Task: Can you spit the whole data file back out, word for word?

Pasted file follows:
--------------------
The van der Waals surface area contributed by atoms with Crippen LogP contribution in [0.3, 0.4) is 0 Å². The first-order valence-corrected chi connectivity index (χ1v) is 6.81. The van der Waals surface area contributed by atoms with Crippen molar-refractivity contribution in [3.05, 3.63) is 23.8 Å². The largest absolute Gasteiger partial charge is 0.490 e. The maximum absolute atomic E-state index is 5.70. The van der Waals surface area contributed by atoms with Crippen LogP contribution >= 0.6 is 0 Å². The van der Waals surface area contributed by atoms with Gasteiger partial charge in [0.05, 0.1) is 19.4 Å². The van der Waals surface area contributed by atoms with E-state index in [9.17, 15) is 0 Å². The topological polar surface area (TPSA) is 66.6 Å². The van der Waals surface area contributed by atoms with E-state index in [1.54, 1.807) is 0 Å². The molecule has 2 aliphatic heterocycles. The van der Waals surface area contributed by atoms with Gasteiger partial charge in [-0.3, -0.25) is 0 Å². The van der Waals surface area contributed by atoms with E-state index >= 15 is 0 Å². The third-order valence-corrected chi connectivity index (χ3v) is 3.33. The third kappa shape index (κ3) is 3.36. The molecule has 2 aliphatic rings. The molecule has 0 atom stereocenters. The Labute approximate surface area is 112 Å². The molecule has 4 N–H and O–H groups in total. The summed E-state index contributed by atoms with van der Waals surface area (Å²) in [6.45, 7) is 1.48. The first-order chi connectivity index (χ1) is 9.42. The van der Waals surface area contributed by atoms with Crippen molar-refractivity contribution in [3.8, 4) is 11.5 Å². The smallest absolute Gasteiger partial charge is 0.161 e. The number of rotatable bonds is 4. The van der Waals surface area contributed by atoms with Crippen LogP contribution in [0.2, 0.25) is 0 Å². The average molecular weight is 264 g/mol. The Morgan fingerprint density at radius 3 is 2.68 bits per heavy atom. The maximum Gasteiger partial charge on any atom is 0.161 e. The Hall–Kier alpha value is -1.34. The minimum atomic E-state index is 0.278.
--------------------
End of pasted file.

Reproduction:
The van der Waals surface area contributed by atoms with Crippen LogP contribution in [0.3, 0.4) is 0 Å². The first-order valence-corrected chi connectivity index (χ1v) is 6.81. The van der Waals surface area contributed by atoms with Crippen molar-refractivity contribution in [3.05, 3.63) is 23.8 Å². The largest absolute Gasteiger partial charge is 0.490 e. The maximum absolute atomic E-state index is 5.70. The van der Waals surface area contributed by atoms with Crippen LogP contribution >= 0.6 is 0 Å². The van der Waals surface area contributed by atoms with Gasteiger partial charge in [0.05, 0.1) is 19.4 Å². The van der Waals surface area contributed by atoms with E-state index in [9.17, 15) is 0 Å². The topological polar surface area (TPSA) is 66.6 Å². The van der Waals surface area contributed by atoms with E-state index in [1.54, 1.807) is 0 Å². The molecule has 2 aliphatic heterocycles. The van der Waals surface area contributed by atoms with Gasteiger partial charge in [-0.3, -0.25) is 0 Å². The van der Waals surface area contributed by atoms with E-state index >= 15 is 0 Å². The third-order valence-corrected chi connectivity index (χ3v) is 3.33. The third kappa shape index (κ3) is 3.36. The molecule has 2 aliphatic rings. The molecule has 0 atom stereocenters. The Labute approximate surface area is 112 Å². The molecule has 4 N–H and O–H groups in total. The summed E-state index contributed by atoms with van der Waals surface area (Å²) in [6.45, 7) is 1.48. The first-order chi connectivity index (χ1) is 9.42. The van der Waals surface area contributed by atoms with Crippen molar-refractivity contribution in [3.8, 4) is 11.5 Å². The smallest absolute Gasteiger partial charge is 0.161 e. The number of rotatable bonds is 4. The van der Waals surface area contributed by atoms with Crippen LogP contribution in [0.2, 0.25) is 0 Å². The average molecular weight is 264 g/mol. The Morgan fingerprint density at radius 3 is 2.68 bits per heavy atom. The maximum Gasteiger partial charge on any atom is 0.161 e. The Hall–Kier alpha value is -1.34. The minimum atomic E-state index is 0.278.